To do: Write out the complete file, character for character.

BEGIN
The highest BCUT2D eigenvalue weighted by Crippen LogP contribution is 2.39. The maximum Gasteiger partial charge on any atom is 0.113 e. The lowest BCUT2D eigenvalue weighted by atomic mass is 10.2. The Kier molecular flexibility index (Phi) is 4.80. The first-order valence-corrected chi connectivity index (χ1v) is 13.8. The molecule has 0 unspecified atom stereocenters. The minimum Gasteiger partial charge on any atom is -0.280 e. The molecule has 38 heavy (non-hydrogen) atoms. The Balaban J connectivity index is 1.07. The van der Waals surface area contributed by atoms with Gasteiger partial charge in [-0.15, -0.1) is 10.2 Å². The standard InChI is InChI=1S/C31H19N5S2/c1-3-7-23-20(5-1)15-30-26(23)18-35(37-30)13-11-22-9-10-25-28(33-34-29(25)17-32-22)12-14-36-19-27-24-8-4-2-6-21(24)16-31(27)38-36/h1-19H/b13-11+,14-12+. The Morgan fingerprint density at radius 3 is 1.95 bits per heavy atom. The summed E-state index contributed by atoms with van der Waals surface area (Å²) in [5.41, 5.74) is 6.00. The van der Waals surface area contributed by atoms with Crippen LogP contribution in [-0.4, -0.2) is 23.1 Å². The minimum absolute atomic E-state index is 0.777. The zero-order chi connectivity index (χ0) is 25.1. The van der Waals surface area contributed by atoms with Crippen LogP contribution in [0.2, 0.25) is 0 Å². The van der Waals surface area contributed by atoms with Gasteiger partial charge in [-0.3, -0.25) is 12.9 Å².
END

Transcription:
The highest BCUT2D eigenvalue weighted by Crippen LogP contribution is 2.39. The maximum Gasteiger partial charge on any atom is 0.113 e. The lowest BCUT2D eigenvalue weighted by atomic mass is 10.2. The Kier molecular flexibility index (Phi) is 4.80. The first-order valence-corrected chi connectivity index (χ1v) is 13.8. The molecule has 0 unspecified atom stereocenters. The minimum Gasteiger partial charge on any atom is -0.280 e. The molecule has 38 heavy (non-hydrogen) atoms. The Balaban J connectivity index is 1.07. The van der Waals surface area contributed by atoms with Gasteiger partial charge in [-0.15, -0.1) is 10.2 Å². The standard InChI is InChI=1S/C31H19N5S2/c1-3-7-23-20(5-1)15-30-26(23)18-35(37-30)13-11-22-9-10-25-28(33-34-29(25)17-32-22)12-14-36-19-27-24-8-4-2-6-21(24)16-31(27)38-36/h1-19H/b13-11+,14-12+. The Morgan fingerprint density at radius 3 is 1.95 bits per heavy atom. The summed E-state index contributed by atoms with van der Waals surface area (Å²) in [5.41, 5.74) is 6.00. The van der Waals surface area contributed by atoms with Crippen LogP contribution in [-0.4, -0.2) is 23.1 Å². The minimum absolute atomic E-state index is 0.777. The zero-order chi connectivity index (χ0) is 25.1. The van der Waals surface area contributed by atoms with Crippen LogP contribution in [0.2, 0.25) is 0 Å². The van der Waals surface area contributed by atoms with Gasteiger partial charge in [-0.3, -0.25) is 12.9 Å².